MISSOULA - Additional sampling at the Smurfit Stone mill site will likely start with the groundwater, sludge and wastewater areas, leaving the Clark Fork River and its fish and wildlife for later.
On Thursday, employees of the U.S. Environmental Protection Agency (EPA) spent four hours going through the tedious process of defining data objectives with Missoula County employees, members of the Montana trustees, and representatives of the organizations responsible for paying for sampling and cleanup.
“CERCLA, our statute that we work under, has very prescriptive processes that help us walk through both characterization and remedy selection. We start broad so we can address every concern under the sun and then we narrow down,” said EPA Remedial Project managers Jamie Miller. “I don’t want you to think we’re talking in these broad strokes now because we don’t want to talk about something you want to talk about.”
In February, EPA Regional administrator KC Becker agreed to have the agency conduct additional sampling of the pulp mill site after Missoula County sent a formal request for more sampling in October.
The Frenchtown Smurfit Stone Community Advisory Group and Missoula County have long questioned the amount and type of sampling that the EPA was using to develop its characterization of the site, which leads to decisions about the extent of the cleanup needed.
During the meeting, for each issue, such as groundwater, the group had to progress through seven steps, including stating the problem - broadly - identifying the goal of the study, deciding which historical data they’d consider, setting physical and temporal boundaries, and then narrowing down to the specifics of what new information would be gathered and how.
But often, as they tried to define the problem for step 1, people would focus on the details, and then be told they weren’t supposed to do that yet. Also, some descriptions had to be rewritten because words can have different meanings - does “gradient” refer to the direction of groundwater flow or a change in toxic concentration?
For groundwater, the county representatives insisted that more wells needed to be distributed across the property to determine where contamination exists or doesn’t and the wells needed to be sampled more often than twice a year.
Elena Evans, Missoula City-County Environmental Health manager, said quarterly would be good. Others said monthly would be better.
“Currently, there are around 50 wells on a 1,000-acre site, and they're distributed more proximally to the dumps and sludge ponds,” Evans said. “But the Water Quality District has previously had concerns about the flow paths and how we’re currently using the regional flow path. The complexity inherent in previous mill operations likely also led to contaminants outside of the current flow pathways. So consideration should be given to understanding what each well represents.”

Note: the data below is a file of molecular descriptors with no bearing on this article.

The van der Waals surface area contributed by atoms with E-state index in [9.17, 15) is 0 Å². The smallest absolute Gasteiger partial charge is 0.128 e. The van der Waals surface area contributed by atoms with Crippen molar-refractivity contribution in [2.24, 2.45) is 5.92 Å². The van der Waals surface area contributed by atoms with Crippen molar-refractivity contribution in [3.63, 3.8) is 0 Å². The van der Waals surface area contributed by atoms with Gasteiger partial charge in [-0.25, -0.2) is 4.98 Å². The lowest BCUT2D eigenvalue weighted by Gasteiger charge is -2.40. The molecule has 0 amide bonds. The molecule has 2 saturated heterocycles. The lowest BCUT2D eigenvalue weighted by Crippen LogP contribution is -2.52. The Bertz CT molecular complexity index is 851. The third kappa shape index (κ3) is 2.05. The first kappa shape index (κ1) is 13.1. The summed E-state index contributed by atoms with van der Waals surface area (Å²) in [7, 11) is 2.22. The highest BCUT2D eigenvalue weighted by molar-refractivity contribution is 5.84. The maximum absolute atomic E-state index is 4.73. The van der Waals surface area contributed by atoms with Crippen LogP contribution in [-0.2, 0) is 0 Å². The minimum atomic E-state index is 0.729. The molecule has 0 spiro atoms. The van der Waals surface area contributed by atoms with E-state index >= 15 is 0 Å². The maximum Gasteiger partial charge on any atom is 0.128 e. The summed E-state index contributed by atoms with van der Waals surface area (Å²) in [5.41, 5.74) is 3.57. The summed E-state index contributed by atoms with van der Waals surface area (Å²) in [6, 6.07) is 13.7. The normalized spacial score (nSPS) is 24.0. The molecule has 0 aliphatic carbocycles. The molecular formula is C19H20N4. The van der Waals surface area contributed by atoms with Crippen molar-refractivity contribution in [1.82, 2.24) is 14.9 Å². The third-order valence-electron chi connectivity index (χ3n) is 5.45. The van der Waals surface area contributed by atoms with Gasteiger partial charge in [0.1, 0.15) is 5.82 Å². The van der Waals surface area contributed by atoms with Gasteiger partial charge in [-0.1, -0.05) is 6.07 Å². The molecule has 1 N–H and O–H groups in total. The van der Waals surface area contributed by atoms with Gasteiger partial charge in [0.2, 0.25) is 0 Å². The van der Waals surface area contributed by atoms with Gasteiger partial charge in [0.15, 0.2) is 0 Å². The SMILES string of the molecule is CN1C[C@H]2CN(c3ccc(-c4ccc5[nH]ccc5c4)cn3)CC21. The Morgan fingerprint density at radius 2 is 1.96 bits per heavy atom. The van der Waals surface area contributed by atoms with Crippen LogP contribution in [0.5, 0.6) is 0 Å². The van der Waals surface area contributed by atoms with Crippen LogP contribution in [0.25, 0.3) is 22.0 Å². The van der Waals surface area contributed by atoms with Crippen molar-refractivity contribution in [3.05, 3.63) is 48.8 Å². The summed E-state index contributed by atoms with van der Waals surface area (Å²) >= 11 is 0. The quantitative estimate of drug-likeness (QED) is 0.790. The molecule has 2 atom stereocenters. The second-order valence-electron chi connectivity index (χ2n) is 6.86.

The groundwater isn’t the source of the contaminants - dioxins, furans and PCBs — it just moves the contaminants. The likely source of the contamination is the sludge, which the group tackled next.
Evans said sludge wasn’t confined to the sludge ponds. Some of it was moved into the wastewater treatment and settling ponds. So the county wants an increased density of samples, both surface and subsurface, in each pond.
Todd Seib, Missoula County Environmental Health specialist, said the sludge wasn’t a homogeneous mix of contaminants, so each pond needs to be sampled in many places.
“If you would have had spills of, say, hydraulic oil that could contain PCBs or Aroclors, that sludge would be in the sludge ponds,” Seib said. “Looking at bore logs, it’s clear that they’re not this homogenous pile of oatmeal. There’s raisins in there. There’s a bunch of cinnamon in one spot, and at a different depth, you’ve got some walnuts. So we want more sampling of those.”
The discussion of wastewater sampling went somewhat easier. The county representatives said the EPA needed to sample not only the wastewater ponds but also several unlined ditches that once carried wastewater to various parts of the property.
Miller suggested creating a two-phase process. The first three objectives they’d just slogged through — groundwater, sludge and wastewater sampling — would be Phase 1. They could hold off on defining the objectives for passive sampling and biota such as fish and osprey because that would be Phase 2.
Phase 1 could possibly reveal if Smurfit Stone contamination was contributing to pollution in the Clark Fork that would affect the fish and wildlife. If that wasn’t the case, there would be no need to move on to Phase 2.
Also, several organizations led by Montana Trout Unlimited will be sampling fish tissue and water this summer throughout the Upper Columbia Basin including the Clark Fork River. So that data could provide important information.
“We phase work plans all the time. But we don’t want to commit to doing something like that unless folks are agreeable to that idea,” Miller said. “Knowing that you have our commitment that we’re not going to not do this work.”
The response wasn’t rousing, but Brian Bartkowiak, Natural Resources Damage Program environmental science specialist, said the trustees would be open to that idea “with the caveat that we use all data that’s available to guide additional sampling.”
No date was set for the next meeting.
Contact reporter Laura Lundquist at firstname.lastname@example.org.